Should have gone to Puerto Vallarta; Mexico’s Caribbean inundated with seaweed this Easter holiday

A few days before the start of the Easter holiday season, one of the most important tourist areas in Mexico, the coasts of the state of Quintana Roo, Mexican Caribbean, face the massive sargassum runoff, affected mainly beaches of the Riviera Maya, Mahahual, Xcalak, Tulum and some of the Cancun hotel zone.

State authorities pointed out that just last weekend, 3,300 tons of sargassum were collected in the resort of Playa del Carmen.

The director of the Quintana Roo Tourism Promotion Council, Darío Flota Ocampo, told the media that during the Easter holiday period, from April 11 to 24, hotel occupancy will be at 90% in most of the state, especially in the north, where destinations such as Cancun, Playa del Carmen, Tulum, Isla Mujeres, Cozumel, and Holbox are located.

In Cancun, through the official pages of social networks of the direction of the Federal Maritime Land Zone (Zofemat), the publication of a sargassum traffic light for certified beaches was implemented, which establishes that for beaches such as Marlin, Ballenas and Delfines present moderate flow of sargassum and in Playa Coral it is abundant.

Another of the traffic lights available so that tourists and the general population can consult which are the most affected beaches is the one prepared by the Sargassum Monitoring Network on the Facebook social network, which includes the entire state.

For the cleaning of certified beaches, in the resort of Cancun, there are crews with more than 100 workers. So far this year, 1,965 tons of sargassum have already been removed from Del Niño, Las Perlas, Coral, Marlín, Ballenas, Delfines and Chac Mool beaches.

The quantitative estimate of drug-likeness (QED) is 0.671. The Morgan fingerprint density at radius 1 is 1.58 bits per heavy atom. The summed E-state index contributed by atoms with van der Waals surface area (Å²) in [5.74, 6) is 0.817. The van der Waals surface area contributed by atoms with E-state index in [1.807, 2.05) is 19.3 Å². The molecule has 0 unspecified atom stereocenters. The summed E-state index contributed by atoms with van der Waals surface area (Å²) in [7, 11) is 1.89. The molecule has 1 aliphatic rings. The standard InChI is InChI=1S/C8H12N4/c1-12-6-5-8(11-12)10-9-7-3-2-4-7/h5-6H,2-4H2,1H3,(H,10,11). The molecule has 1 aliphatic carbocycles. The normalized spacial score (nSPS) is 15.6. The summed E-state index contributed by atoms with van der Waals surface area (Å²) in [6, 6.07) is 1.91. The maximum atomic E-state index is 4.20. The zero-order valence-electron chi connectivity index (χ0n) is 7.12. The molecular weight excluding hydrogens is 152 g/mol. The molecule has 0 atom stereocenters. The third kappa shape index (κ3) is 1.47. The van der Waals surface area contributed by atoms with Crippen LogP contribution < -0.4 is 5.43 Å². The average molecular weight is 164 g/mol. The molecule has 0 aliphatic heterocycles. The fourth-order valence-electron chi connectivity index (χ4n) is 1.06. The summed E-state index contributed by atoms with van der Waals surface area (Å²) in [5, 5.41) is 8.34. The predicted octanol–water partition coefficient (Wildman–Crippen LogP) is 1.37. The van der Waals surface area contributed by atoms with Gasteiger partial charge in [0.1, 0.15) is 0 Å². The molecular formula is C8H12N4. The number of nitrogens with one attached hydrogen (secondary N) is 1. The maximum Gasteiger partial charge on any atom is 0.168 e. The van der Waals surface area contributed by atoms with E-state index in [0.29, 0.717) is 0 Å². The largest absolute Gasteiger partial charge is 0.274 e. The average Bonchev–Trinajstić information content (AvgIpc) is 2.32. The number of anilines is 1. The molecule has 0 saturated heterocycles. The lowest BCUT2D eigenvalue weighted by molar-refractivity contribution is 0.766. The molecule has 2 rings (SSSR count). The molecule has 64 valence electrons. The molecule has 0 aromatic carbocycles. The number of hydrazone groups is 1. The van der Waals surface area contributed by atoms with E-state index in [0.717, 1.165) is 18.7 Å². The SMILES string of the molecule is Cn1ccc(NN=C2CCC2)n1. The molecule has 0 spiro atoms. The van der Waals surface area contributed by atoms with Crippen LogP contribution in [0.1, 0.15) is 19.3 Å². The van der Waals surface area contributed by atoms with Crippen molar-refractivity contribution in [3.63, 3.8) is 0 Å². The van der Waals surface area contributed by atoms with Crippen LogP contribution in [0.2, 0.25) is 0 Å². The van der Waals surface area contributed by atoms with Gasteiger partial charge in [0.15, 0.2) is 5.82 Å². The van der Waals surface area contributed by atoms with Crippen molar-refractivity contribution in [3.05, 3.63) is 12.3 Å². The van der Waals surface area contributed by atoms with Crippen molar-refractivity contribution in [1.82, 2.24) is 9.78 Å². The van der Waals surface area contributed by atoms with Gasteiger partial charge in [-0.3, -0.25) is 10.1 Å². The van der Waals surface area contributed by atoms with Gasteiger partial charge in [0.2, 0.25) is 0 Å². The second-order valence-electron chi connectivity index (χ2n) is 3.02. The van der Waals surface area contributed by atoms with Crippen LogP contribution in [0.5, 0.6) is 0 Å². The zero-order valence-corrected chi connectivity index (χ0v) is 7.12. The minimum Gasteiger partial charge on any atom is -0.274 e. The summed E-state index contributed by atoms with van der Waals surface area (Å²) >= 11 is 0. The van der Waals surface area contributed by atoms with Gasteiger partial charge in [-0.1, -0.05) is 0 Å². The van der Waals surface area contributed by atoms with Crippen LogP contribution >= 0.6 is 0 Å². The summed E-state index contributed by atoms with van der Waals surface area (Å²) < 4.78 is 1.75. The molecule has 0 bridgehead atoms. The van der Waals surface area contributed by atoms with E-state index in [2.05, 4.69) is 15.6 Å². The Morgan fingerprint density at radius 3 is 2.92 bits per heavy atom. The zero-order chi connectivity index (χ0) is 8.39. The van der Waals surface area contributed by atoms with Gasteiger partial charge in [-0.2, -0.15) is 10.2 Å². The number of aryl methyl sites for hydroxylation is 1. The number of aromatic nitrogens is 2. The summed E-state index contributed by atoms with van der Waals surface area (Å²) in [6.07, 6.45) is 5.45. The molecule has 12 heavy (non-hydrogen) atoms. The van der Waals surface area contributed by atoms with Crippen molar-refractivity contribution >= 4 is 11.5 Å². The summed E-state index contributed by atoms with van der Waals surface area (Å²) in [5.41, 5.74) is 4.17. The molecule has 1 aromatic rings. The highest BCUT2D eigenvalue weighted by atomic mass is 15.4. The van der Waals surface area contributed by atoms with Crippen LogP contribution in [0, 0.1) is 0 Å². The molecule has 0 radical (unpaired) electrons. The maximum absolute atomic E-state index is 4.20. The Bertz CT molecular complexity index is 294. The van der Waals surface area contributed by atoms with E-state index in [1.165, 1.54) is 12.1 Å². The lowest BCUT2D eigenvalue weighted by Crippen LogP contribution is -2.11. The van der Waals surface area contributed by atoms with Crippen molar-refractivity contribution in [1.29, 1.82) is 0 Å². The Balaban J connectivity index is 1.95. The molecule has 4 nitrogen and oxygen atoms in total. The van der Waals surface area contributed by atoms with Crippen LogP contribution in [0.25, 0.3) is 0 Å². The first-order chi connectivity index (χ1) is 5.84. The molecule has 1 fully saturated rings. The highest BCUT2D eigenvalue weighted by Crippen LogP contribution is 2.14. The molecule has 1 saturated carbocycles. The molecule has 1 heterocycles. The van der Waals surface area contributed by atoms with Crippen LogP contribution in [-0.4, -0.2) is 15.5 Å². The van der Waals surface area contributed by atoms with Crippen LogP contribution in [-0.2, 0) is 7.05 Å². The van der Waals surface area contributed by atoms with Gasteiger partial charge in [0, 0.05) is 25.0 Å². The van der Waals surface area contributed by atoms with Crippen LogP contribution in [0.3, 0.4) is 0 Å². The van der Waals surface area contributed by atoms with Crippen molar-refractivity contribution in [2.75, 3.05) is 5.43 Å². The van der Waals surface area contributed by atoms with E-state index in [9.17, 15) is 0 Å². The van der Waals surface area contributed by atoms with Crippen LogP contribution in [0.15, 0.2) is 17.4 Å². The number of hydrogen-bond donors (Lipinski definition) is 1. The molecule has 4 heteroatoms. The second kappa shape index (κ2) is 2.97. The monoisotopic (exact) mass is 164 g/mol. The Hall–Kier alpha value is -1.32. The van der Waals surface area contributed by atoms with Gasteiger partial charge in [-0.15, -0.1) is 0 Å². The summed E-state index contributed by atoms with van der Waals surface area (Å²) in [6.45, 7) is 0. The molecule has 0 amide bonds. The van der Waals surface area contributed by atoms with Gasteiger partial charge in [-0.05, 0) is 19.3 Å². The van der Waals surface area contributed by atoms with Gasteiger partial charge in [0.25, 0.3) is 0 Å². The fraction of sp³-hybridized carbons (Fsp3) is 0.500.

Recently, the Secretary of the Navy (Semar) reported that to attend to this seaweed landing season, they have 11 coastal sargassum vessels that will be distributed in the areas with the highest landfall.

So far, 300 anchors have been placed for the installation of barriers in Puerto Morelos, Playa del Carmen, and Mahahual, where only 480 meters of barriers have been installed.

As part of the operation, Semar carried out the maintenance of tractor vehicles with sweepers, which will be delivered to the municipalities of Isla Mujeres, Puerto Morelos, Tulum, and Othón P. Blanco.

Esteban Amaro, director of the Sargassum Monitoring Network, considered that eight years after the massive landing of sargassum began on the coasts of Quintana Roo, the need to change the strategy is becoming more and more evident because what has been done so far “didn’t work”

Amaro highlighted that the methodology used until now, which consists of collecting sargassum on the beach, “in addition to being expensive, it is insufficient” due to the thousands of tons that arrive on the busiest days.

The University of South Florida noted in a report that the amount of sargassum doubled from January to February.

Amaro explained that the current weather conditions, which favor strong winds from the southeast, are throwing the sargassum towards the beaches because as spring entered the winds began to change, the sea currents began to change, and at this time one to two degrees more are registered in sea ​​temperature, which favors the reproduction of sargassum.

Amaro, a hydrobiologist by profession, anticipated that the massive sargassum spills will continue until May and there will be a small break between June and July, but it will return with more force between August and September.

Sargassum originates from the Sargasso Sea, located in the Atlantic Ocean, between the coasts of the United States and Europe.

However, since 2014 a large portion of it has broken off and settled between the coasts of Africa and Brazil, from where sea currents move it towards the Caribbean Sea.

According to scientific research, it is deduced that the causes of the increase may be the increase in temperature in marine waters and the discharge of organic matter waste into rivers in Central American countries, which accelerates the life cycle and reproduction of the algae.

The algae is currently capable of doubling its biomass in 11 days, whereas before it took 50.

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